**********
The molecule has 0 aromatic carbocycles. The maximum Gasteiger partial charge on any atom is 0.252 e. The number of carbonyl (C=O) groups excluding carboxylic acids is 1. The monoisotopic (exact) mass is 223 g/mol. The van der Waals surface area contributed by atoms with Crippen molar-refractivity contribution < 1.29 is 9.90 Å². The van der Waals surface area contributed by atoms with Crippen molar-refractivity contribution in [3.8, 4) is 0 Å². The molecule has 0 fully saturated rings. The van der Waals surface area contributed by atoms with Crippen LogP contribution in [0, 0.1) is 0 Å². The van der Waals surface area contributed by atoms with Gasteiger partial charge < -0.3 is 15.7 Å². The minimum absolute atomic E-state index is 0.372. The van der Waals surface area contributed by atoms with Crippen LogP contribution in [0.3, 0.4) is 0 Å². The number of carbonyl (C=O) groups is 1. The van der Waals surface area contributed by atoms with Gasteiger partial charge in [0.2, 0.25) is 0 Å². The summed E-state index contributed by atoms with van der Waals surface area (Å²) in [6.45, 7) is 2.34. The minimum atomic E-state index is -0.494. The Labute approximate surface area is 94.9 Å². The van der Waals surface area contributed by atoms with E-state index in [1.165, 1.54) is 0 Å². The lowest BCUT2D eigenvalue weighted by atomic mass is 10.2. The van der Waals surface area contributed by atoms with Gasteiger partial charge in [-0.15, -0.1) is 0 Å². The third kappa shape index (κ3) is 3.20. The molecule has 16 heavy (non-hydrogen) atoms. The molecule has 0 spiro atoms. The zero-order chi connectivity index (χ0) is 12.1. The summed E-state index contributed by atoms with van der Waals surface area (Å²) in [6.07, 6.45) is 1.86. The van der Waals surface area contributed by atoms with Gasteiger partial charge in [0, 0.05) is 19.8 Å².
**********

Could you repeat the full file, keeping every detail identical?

The molecule has 0 aromatic carbocycles. The maximum Gasteiger partial charge on any atom is 0.252 e. The number of carbonyl (C=O) groups excluding carboxylic acids is 1. The monoisotopic (exact) mass is 223 g/mol. The van der Waals surface area contributed by atoms with Crippen molar-refractivity contribution < 1.29 is 9.90 Å². The van der Waals surface area contributed by atoms with Crippen molar-refractivity contribution in [3.8, 4) is 0 Å². The molecule has 0 fully saturated rings. The van der Waals surface area contributed by atoms with Crippen LogP contribution in [0, 0.1) is 0 Å². The van der Waals surface area contributed by atoms with Gasteiger partial charge < -0.3 is 15.7 Å². The minimum absolute atomic E-state index is 0.372. The van der Waals surface area contributed by atoms with Crippen LogP contribution in [0.3, 0.4) is 0 Å². The number of carbonyl (C=O) groups is 1. The van der Waals surface area contributed by atoms with Gasteiger partial charge in [0.2, 0.25) is 0 Å². The summed E-state index contributed by atoms with van der Waals surface area (Å²) in [6.45, 7) is 2.34. The minimum atomic E-state index is -0.494. The Labute approximate surface area is 94.9 Å². The van der Waals surface area contributed by atoms with E-state index in [1.165, 1.54) is 0 Å². The lowest BCUT2D eigenvalue weighted by atomic mass is 10.2. The van der Waals surface area contributed by atoms with Gasteiger partial charge in [-0.15, -0.1) is 0 Å². The third kappa shape index (κ3) is 3.20. The molecule has 16 heavy (non-hydrogen) atoms. The molecule has 0 spiro atoms. The zero-order chi connectivity index (χ0) is 12.1. The summed E-state index contributed by atoms with van der Waals surface area (Å²) in [6.07, 6.45) is 1.86. The van der Waals surface area contributed by atoms with Gasteiger partial charge in [0, 0.05) is 19.8 Å².